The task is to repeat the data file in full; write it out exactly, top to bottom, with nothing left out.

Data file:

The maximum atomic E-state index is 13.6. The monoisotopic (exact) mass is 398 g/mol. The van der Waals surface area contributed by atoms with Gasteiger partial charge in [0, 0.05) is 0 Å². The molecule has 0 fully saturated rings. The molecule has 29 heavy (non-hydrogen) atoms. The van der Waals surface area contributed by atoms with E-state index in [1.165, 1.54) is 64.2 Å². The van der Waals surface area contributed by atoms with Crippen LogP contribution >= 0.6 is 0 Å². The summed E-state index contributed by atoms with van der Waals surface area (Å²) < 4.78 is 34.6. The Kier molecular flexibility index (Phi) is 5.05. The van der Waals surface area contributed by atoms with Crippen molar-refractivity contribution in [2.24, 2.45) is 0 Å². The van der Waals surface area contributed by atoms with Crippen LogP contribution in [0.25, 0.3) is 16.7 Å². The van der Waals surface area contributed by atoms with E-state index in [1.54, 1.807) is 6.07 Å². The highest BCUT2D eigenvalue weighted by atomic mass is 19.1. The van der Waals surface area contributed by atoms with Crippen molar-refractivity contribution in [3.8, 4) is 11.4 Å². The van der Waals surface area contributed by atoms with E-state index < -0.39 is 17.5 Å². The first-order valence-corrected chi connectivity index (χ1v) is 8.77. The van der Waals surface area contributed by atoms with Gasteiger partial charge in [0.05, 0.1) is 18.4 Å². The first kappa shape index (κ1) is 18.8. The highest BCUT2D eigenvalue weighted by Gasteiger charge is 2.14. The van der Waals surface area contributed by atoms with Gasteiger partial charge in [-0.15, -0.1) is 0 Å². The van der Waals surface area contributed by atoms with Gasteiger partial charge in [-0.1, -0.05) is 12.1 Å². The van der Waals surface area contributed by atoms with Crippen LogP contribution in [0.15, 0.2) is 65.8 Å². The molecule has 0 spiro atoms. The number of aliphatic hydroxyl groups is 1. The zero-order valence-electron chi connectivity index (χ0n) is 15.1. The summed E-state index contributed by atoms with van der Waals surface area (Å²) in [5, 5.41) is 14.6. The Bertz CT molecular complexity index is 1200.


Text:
The maximum atomic E-state index is 13.6. The monoisotopic (exact) mass is 398 g/mol. The van der Waals surface area contributed by atoms with Gasteiger partial charge in [0, 0.05) is 0 Å². The molecule has 0 fully saturated rings. The molecule has 29 heavy (non-hydrogen) atoms. The van der Waals surface area contributed by atoms with E-state index in [1.165, 1.54) is 64.2 Å². The van der Waals surface area contributed by atoms with Crippen LogP contribution >= 0.6 is 0 Å². The summed E-state index contributed by atoms with van der Waals surface area (Å²) < 4.78 is 34.6. The Kier molecular flexibility index (Phi) is 5.05. The van der Waals surface area contributed by atoms with Crippen molar-refractivity contribution in [2.24, 2.45) is 0 Å². The van der Waals surface area contributed by atoms with Crippen LogP contribution in [0.25, 0.3) is 16.7 Å². The van der Waals surface area contributed by atoms with E-state index in [1.54, 1.807) is 6.07 Å². The highest BCUT2D eigenvalue weighted by atomic mass is 19.1. The van der Waals surface area contributed by atoms with Crippen molar-refractivity contribution in [3.8, 4) is 11.4 Å². The van der Waals surface area contributed by atoms with E-state index < -0.39 is 17.5 Å². The first-order valence-corrected chi connectivity index (χ1v) is 8.77. The van der Waals surface area contributed by atoms with Gasteiger partial charge in [0.05, 0.1) is 18.4 Å². The first kappa shape index (κ1) is 18.8. The highest BCUT2D eigenvalue weighted by Gasteiger charge is 2.14. The van der Waals surface area contributed by atoms with Gasteiger partial charge in [-0.15, -0.1) is 0 Å². The van der Waals surface area contributed by atoms with Gasteiger partial charge in [-0.1, -0.05) is 12.1 Å². The van der Waals surface area contributed by atoms with Crippen LogP contribution in [0.15, 0.2) is 65.8 Å². The molecule has 0 spiro atoms. The number of aliphatic hydroxyl groups is 1. The zero-order valence-electron chi connectivity index (χ0n) is 15.1. The summed E-state index contributed by atoms with van der Waals surface area (Å²) in [5, 5.41) is 14.6. The Bertz CT molecular complexity index is 1200.